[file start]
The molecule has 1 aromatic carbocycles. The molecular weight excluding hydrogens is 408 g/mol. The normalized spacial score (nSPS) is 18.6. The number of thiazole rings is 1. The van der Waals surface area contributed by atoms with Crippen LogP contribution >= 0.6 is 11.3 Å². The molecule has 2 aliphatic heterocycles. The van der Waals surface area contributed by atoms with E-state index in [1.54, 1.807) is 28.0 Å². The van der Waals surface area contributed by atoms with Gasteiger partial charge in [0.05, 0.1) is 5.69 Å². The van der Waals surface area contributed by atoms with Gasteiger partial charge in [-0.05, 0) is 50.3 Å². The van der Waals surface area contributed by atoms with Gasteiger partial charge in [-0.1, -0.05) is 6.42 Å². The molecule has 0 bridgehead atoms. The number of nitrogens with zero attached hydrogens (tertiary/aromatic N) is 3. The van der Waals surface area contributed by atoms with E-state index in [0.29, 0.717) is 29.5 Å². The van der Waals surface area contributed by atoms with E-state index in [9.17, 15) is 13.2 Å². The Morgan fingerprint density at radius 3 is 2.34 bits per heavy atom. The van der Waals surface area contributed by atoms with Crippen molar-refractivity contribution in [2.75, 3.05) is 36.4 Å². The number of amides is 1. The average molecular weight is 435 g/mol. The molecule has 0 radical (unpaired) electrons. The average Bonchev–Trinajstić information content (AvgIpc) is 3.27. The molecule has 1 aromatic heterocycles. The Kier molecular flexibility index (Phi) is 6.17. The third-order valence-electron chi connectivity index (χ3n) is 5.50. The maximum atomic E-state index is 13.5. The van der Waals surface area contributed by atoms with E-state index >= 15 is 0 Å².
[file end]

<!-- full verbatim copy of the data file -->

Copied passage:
The molecule has 1 aromatic carbocycles. The molecular weight excluding hydrogens is 408 g/mol. The normalized spacial score (nSPS) is 18.6. The number of thiazole rings is 1. The van der Waals surface area contributed by atoms with Crippen LogP contribution >= 0.6 is 11.3 Å². The molecule has 2 aliphatic heterocycles. The van der Waals surface area contributed by atoms with E-state index in [1.54, 1.807) is 28.0 Å². The van der Waals surface area contributed by atoms with Gasteiger partial charge in [0.05, 0.1) is 5.69 Å². The van der Waals surface area contributed by atoms with Gasteiger partial charge in [-0.05, 0) is 50.3 Å². The van der Waals surface area contributed by atoms with Gasteiger partial charge in [-0.1, -0.05) is 6.42 Å². The molecule has 0 bridgehead atoms. The number of nitrogens with zero attached hydrogens (tertiary/aromatic N) is 3. The van der Waals surface area contributed by atoms with E-state index in [0.29, 0.717) is 29.5 Å². The van der Waals surface area contributed by atoms with E-state index in [9.17, 15) is 13.2 Å². The Morgan fingerprint density at radius 3 is 2.34 bits per heavy atom. The van der Waals surface area contributed by atoms with Crippen molar-refractivity contribution in [2.75, 3.05) is 36.4 Å². The number of amides is 1. The average molecular weight is 435 g/mol. The molecule has 0 radical (unpaired) electrons. The average Bonchev–Trinajstić information content (AvgIpc) is 3.27. The molecule has 1 aromatic heterocycles. The Kier molecular flexibility index (Phi) is 6.17. The third-order valence-electron chi connectivity index (χ3n) is 5.50. The maximum atomic E-state index is 13.5. The van der Waals surface area contributed by atoms with E-state index >= 15 is 0 Å².